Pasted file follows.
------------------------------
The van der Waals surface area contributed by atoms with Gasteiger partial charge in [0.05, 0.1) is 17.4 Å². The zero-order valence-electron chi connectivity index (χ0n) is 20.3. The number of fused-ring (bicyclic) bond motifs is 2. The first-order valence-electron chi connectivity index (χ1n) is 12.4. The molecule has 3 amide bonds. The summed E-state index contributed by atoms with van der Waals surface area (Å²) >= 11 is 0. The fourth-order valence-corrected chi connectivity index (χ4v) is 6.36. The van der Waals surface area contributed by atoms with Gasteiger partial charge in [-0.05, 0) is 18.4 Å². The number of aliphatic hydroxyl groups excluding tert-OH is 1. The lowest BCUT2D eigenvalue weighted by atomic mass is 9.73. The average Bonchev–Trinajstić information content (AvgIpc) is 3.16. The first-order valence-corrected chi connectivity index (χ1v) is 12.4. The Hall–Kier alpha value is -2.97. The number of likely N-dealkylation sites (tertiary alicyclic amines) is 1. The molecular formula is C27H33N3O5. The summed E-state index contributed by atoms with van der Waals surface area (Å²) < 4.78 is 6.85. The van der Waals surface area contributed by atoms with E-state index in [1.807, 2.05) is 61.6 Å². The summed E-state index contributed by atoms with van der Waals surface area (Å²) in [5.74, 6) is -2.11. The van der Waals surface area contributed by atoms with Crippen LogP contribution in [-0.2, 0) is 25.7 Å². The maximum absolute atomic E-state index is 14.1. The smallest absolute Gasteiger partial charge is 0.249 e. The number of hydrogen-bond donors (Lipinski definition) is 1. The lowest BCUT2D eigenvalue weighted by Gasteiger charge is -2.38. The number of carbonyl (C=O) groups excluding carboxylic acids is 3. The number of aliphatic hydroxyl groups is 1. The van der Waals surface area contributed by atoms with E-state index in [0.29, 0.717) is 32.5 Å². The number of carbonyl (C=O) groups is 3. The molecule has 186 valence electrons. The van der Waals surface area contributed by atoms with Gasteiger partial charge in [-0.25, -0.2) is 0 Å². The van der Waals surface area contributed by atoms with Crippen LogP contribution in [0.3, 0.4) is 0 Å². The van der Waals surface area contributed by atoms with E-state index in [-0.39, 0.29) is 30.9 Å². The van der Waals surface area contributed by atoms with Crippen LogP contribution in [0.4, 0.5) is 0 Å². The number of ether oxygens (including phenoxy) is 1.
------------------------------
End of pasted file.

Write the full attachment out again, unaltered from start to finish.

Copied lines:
The van der Waals surface area contributed by atoms with Gasteiger partial charge in [0.05, 0.1) is 17.4 Å². The zero-order valence-electron chi connectivity index (χ0n) is 20.3. The number of fused-ring (bicyclic) bond motifs is 2. The first-order valence-electron chi connectivity index (χ1n) is 12.4. The molecule has 3 amide bonds. The summed E-state index contributed by atoms with van der Waals surface area (Å²) >= 11 is 0. The fourth-order valence-corrected chi connectivity index (χ4v) is 6.36. The van der Waals surface area contributed by atoms with Gasteiger partial charge in [-0.05, 0) is 18.4 Å². The number of aliphatic hydroxyl groups excluding tert-OH is 1. The lowest BCUT2D eigenvalue weighted by atomic mass is 9.73. The average Bonchev–Trinajstić information content (AvgIpc) is 3.16. The first-order valence-corrected chi connectivity index (χ1v) is 12.4. The Hall–Kier alpha value is -2.97. The number of likely N-dealkylation sites (tertiary alicyclic amines) is 1. The molecular formula is C27H33N3O5. The summed E-state index contributed by atoms with van der Waals surface area (Å²) < 4.78 is 6.85. The van der Waals surface area contributed by atoms with E-state index in [1.807, 2.05) is 61.6 Å². The summed E-state index contributed by atoms with van der Waals surface area (Å²) in [5.74, 6) is -2.11. The van der Waals surface area contributed by atoms with Crippen LogP contribution in [-0.2, 0) is 25.7 Å². The maximum absolute atomic E-state index is 14.1. The smallest absolute Gasteiger partial charge is 0.249 e. The number of hydrogen-bond donors (Lipinski definition) is 1. The lowest BCUT2D eigenvalue weighted by Gasteiger charge is -2.38. The number of carbonyl (C=O) groups excluding carboxylic acids is 3. The number of aliphatic hydroxyl groups is 1. The van der Waals surface area contributed by atoms with E-state index in [0.29, 0.717) is 32.5 Å². The number of carbonyl (C=O) groups is 3. The molecule has 186 valence electrons. The van der Waals surface area contributed by atoms with Gasteiger partial charge in [-0.25, -0.2) is 0 Å². The van der Waals surface area contributed by atoms with Crippen LogP contribution in [0.3, 0.4) is 0 Å². The van der Waals surface area contributed by atoms with E-state index in [-0.39, 0.29) is 30.9 Å². The van der Waals surface area contributed by atoms with Crippen LogP contribution in [0.4, 0.5) is 0 Å². The number of ether oxygens (including phenoxy) is 1.